[Ed. – Some people never learn.]
California doesn’t know how many of the state’s voters are registered to vote in other states.
Why? California doesn’t have a statewide database. In fact, it’s the only state in the U.S. without one. Instead, voter rolls are maintained at the county level, until a statewide database is completed. The VoteCal database is anticipated to launch sometime in 2016. The contracting company — CGI Technologies and Solutions, an arm of CGI Federal — happens to be the same company that botched the Healthcare.gov site.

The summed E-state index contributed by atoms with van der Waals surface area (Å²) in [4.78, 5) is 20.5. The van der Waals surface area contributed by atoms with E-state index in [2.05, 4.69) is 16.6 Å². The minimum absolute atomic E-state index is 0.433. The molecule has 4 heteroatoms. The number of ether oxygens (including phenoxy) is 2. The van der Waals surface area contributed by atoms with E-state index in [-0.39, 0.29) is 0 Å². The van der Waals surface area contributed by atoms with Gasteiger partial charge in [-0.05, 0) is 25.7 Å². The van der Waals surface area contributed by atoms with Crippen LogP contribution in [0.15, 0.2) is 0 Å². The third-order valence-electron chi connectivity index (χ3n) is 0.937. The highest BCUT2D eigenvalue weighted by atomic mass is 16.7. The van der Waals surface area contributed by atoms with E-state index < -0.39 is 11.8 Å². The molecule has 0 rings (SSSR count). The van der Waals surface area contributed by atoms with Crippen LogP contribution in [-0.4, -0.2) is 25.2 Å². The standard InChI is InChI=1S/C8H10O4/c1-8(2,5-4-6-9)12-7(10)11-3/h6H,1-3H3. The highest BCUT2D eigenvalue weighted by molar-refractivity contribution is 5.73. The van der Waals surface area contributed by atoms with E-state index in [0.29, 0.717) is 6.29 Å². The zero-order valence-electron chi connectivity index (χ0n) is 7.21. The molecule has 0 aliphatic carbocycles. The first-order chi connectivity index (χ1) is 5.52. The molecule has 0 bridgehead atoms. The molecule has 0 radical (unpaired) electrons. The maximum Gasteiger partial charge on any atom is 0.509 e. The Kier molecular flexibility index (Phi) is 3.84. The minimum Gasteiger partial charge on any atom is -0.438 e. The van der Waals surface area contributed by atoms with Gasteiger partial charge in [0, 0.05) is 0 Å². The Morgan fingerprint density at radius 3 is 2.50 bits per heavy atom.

“If California was included (in the interstate voter check) those numbers would really jump,” said Ellen Swensen, chief analyst at the Election Integrity Project, a volunteer organization that works to protect fair and honest elections in California.
Some 38.3 million people live in California, and that number grows by 1,000 each day. The sheer size of California’s population, combined with an already messy system of voter rolls and the fact the state doesn’t purge people who move to another state, would force a spike in that 6.9-million figure, Swensen said.
CGI Technologies and Solutions was the only company to bid on the project, due largely to narrow state requirements. In fact, the request for proposal from the state was more than 500 pages.